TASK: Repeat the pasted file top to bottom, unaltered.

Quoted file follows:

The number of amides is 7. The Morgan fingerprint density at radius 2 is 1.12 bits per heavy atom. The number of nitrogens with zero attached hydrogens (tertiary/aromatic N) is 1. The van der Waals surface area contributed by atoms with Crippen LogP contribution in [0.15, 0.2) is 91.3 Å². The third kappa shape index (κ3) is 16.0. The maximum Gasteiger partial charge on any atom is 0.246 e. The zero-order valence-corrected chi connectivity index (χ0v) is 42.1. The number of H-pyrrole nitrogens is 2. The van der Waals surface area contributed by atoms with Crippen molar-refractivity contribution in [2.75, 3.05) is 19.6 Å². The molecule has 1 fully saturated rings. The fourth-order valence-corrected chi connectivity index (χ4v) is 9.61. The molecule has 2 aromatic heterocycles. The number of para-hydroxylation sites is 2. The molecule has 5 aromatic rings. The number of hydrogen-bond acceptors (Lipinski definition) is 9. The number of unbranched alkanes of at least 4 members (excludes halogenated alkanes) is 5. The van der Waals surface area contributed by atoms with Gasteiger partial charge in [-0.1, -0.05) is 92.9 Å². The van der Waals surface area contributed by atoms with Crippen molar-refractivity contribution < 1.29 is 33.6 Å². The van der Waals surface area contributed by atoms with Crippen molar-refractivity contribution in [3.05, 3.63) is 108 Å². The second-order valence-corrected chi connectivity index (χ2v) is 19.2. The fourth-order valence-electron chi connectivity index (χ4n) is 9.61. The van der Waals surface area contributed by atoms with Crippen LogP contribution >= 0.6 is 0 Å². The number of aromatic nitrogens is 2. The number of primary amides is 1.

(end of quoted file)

The number of amides is 7. The Morgan fingerprint density at radius 2 is 1.12 bits per heavy atom. The number of nitrogens with zero attached hydrogens (tertiary/aromatic N) is 1. The van der Waals surface area contributed by atoms with Crippen LogP contribution in [0.15, 0.2) is 91.3 Å². The third kappa shape index (κ3) is 16.0. The maximum Gasteiger partial charge on any atom is 0.246 e. The zero-order valence-corrected chi connectivity index (χ0v) is 42.1. The number of H-pyrrole nitrogens is 2. The van der Waals surface area contributed by atoms with Crippen molar-refractivity contribution in [2.75, 3.05) is 19.6 Å². The molecule has 1 fully saturated rings. The fourth-order valence-corrected chi connectivity index (χ4v) is 9.61. The molecule has 2 aromatic heterocycles. The number of para-hydroxylation sites is 2. The molecule has 5 aromatic rings. The number of hydrogen-bond acceptors (Lipinski definition) is 9. The number of unbranched alkanes of at least 4 members (excludes halogenated alkanes) is 5. The van der Waals surface area contributed by atoms with Gasteiger partial charge in [-0.1, -0.05) is 92.9 Å². The van der Waals surface area contributed by atoms with Crippen molar-refractivity contribution < 1.29 is 33.6 Å². The van der Waals surface area contributed by atoms with Crippen molar-refractivity contribution in [3.05, 3.63) is 108 Å². The second-order valence-corrected chi connectivity index (χ2v) is 19.2. The fourth-order valence-electron chi connectivity index (χ4n) is 9.61. The van der Waals surface area contributed by atoms with Crippen LogP contribution >= 0.6 is 0 Å². The number of aromatic nitrogens is 2. The number of primary amides is 1.